At her core, Chew’s compassion for others remains unchanged, which is how her advocacy work for burn victims began. “I’m still the same person. I like to help people. As with everyone, I relied a lot on my external environment and looks to gain validation, or permission for things I wanted to do. Now, I think that I’m more mindful about these things, I’m able to be more self-aware.
There’s that little voice. It’s like, ‘Who do you think you are?’ If I have a thought or a story that I’m continuously telling myself, like ‘what makes you think that you’re worthy’, I’ll question where it comes from. I asked myself ‘what does beauty really mean to me now that I look different?’
That’s not to say she was entirely zen about the scars on her face after multiple grafts and procedures. Was she worried? “All the time. I’m not 100 per cent happy with myself. I still care a lot about the way that I look. How people think that I’m gross. If they look at me, sometimes I still get a bit worried about that,” she shares, negotiating with her new identity.
Self-care as a survivor
While Chew’s beauty and self-care routines are pared down these days, she still revels in the thrill of beauty and has chosen to emerge stronger. “I threw out all of my make-up and hair products after I was told that I would not be able to use them for a long time” and told herself that “the next time that when I buy make-up again, it’s going to be for me, it’s not going to be for anyone else. I used to put on makeup and be like, ‘Please pay attention because I look so pretty now.’ But then I told myself: ‘the next time you wear make-up, you’re going to feel empowered. This is for you. You do whatever eye shadow you want, girl; dress however the hell you want.’
“I think that beauty is also the way that you treat other people, and the way that you treat and speak to yourself. How connected are you to your body? How do you actually take time to like, feel your emotions and assess your inner world.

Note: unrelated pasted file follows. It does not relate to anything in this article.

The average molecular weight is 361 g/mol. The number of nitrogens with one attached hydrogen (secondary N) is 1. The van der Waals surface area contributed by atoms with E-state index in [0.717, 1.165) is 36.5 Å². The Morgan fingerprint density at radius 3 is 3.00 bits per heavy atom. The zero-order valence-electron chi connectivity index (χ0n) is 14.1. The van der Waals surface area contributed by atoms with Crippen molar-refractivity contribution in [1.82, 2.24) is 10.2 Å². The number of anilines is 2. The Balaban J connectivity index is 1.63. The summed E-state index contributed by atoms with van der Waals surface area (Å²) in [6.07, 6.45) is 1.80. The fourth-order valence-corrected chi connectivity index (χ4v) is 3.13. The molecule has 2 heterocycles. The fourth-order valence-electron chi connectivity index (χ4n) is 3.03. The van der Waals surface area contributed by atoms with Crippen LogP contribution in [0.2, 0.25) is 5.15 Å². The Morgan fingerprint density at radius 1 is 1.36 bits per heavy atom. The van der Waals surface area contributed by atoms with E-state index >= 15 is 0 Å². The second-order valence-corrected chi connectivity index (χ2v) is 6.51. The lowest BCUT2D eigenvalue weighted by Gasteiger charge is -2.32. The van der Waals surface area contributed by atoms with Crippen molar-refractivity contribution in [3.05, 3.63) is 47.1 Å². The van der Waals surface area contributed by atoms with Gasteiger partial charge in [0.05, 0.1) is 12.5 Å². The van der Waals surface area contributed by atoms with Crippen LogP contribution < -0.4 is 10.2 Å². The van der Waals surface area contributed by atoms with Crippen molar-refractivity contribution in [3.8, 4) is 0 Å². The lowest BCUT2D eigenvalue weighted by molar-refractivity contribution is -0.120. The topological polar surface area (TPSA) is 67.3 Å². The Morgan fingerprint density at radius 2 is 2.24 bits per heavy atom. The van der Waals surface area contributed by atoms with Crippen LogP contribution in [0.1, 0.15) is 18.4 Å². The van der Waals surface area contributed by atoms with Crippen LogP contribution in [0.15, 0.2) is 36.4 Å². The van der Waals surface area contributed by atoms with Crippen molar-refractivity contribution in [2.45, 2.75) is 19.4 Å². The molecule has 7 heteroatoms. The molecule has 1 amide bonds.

These days, self-care for her looks like showing up for rehabilitation and physical therapy. Healing after all, is hard work. “Being very diligent with wearing my compression garments and skincare. Is it very uncomfortable? Yeah, I don’t like it, physically and mentally.”
She also credits gym workouts as a lifeline for her physical and psychological recovery. “Fitness is what got me through my accident as well. Once I was discharged, I went straight back to the gym to start lifting weights again. I love calisthenics and bodyweight work. I would actually go to the gym, hide in a corner cry and when I thought I was done crying, go do the workout. And then go home and cry.”
Having been forged by the life-altering experience, Chew has never been stronger. “I’ve built a lot more self-trust. I listen to my intuition more, I take the time to actually sit down. Although it’s so uncomfortable, listen to what you think. Listen to what your body has to tell you.”
Like fire, representing the dualities of both destruction and refinement, Charlene continues to not only reveal her scars, but also her healing too.
Photography: Stuart Chen
Beauty director: Alli Sim
Make-up: Airin Lee
Hair: Junie Tan
Art director: Henry Thomas Lloyd
Beauty editor: Dana Koh
Photography assistant: Darren Chan
Styling assistant: Rachel Ho
For more stories like this, subscribe to Vogue Singapore